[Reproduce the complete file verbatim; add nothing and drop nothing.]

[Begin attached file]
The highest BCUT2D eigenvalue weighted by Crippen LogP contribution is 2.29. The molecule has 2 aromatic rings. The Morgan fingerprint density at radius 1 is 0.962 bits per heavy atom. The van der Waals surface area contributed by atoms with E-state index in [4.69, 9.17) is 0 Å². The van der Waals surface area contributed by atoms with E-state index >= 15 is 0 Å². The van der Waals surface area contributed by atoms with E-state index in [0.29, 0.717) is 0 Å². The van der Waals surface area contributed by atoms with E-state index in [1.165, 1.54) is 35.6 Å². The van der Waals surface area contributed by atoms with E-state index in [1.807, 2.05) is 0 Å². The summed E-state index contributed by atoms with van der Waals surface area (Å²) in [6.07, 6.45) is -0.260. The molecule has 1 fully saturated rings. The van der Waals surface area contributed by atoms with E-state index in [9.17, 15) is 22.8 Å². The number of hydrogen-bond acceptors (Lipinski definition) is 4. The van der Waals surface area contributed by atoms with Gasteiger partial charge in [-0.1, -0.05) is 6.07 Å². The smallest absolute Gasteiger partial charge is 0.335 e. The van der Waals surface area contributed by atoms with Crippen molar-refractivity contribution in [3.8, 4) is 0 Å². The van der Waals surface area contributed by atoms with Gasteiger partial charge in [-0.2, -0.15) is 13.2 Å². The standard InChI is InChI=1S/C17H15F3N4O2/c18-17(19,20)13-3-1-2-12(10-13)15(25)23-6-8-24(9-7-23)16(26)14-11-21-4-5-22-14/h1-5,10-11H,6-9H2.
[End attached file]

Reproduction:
The highest BCUT2D eigenvalue weighted by Crippen LogP contribution is 2.29. The molecule has 2 aromatic rings. The Morgan fingerprint density at radius 1 is 0.962 bits per heavy atom. The van der Waals surface area contributed by atoms with E-state index in [4.69, 9.17) is 0 Å². The van der Waals surface area contributed by atoms with E-state index >= 15 is 0 Å². The van der Waals surface area contributed by atoms with E-state index in [0.29, 0.717) is 0 Å². The van der Waals surface area contributed by atoms with E-state index in [1.165, 1.54) is 35.6 Å². The van der Waals surface area contributed by atoms with E-state index in [1.807, 2.05) is 0 Å². The summed E-state index contributed by atoms with van der Waals surface area (Å²) in [6.07, 6.45) is -0.260. The molecule has 1 fully saturated rings. The van der Waals surface area contributed by atoms with E-state index in [9.17, 15) is 22.8 Å². The number of hydrogen-bond acceptors (Lipinski definition) is 4. The van der Waals surface area contributed by atoms with Gasteiger partial charge in [-0.1, -0.05) is 6.07 Å². The smallest absolute Gasteiger partial charge is 0.335 e. The van der Waals surface area contributed by atoms with Crippen molar-refractivity contribution in [3.8, 4) is 0 Å². The van der Waals surface area contributed by atoms with Gasteiger partial charge in [-0.2, -0.15) is 13.2 Å². The standard InChI is InChI=1S/C17H15F3N4O2/c18-17(19,20)13-3-1-2-12(10-13)15(25)23-6-8-24(9-7-23)16(26)14-11-21-4-5-22-14/h1-5,10-11H,6-9H2.